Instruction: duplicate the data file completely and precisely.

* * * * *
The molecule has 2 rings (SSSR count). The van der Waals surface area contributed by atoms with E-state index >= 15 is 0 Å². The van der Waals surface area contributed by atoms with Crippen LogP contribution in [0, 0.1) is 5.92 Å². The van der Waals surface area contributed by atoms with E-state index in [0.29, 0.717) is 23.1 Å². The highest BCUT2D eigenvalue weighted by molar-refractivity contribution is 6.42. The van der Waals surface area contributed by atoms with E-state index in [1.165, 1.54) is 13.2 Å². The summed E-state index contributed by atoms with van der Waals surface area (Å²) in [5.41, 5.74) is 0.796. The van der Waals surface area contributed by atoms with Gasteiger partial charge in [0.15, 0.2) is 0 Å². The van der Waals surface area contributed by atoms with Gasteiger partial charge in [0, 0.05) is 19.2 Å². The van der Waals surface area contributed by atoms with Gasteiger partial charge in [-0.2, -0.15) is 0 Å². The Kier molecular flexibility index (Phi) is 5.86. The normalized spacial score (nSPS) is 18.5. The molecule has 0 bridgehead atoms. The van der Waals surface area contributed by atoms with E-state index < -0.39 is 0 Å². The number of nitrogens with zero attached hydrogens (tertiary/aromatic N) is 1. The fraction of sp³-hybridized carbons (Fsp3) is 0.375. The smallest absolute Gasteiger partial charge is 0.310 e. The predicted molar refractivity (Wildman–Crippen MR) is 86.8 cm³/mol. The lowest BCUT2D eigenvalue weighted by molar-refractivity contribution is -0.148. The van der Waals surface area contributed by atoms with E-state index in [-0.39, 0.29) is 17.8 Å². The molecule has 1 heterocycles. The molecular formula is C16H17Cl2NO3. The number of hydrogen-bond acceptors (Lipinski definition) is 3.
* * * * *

The molecule has 2 rings (SSSR count). The van der Waals surface area contributed by atoms with E-state index >= 15 is 0 Å². The van der Waals surface area contributed by atoms with Crippen LogP contribution in [0, 0.1) is 5.92 Å². The van der Waals surface area contributed by atoms with E-state index in [0.29, 0.717) is 23.1 Å². The highest BCUT2D eigenvalue weighted by molar-refractivity contribution is 6.42. The van der Waals surface area contributed by atoms with E-state index in [1.165, 1.54) is 13.2 Å². The summed E-state index contributed by atoms with van der Waals surface area (Å²) in [5.41, 5.74) is 0.796. The van der Waals surface area contributed by atoms with Gasteiger partial charge in [0.15, 0.2) is 0 Å². The van der Waals surface area contributed by atoms with Gasteiger partial charge in [0, 0.05) is 19.2 Å². The van der Waals surface area contributed by atoms with Gasteiger partial charge in [-0.2, -0.15) is 0 Å². The Kier molecular flexibility index (Phi) is 5.86. The normalized spacial score (nSPS) is 18.5. The molecule has 0 bridgehead atoms. The van der Waals surface area contributed by atoms with E-state index < -0.39 is 0 Å². The number of nitrogens with zero attached hydrogens (tertiary/aromatic N) is 1. The fraction of sp³-hybridized carbons (Fsp3) is 0.375. The smallest absolute Gasteiger partial charge is 0.310 e. The predicted molar refractivity (Wildman–Crippen MR) is 86.8 cm³/mol. The lowest BCUT2D eigenvalue weighted by molar-refractivity contribution is -0.148. The van der Waals surface area contributed by atoms with E-state index in [-0.39, 0.29) is 17.8 Å². The molecule has 1 heterocycles. The molecular formula is C16H17Cl2NO3. The number of hydrogen-bond acceptors (Lipinski definition) is 3.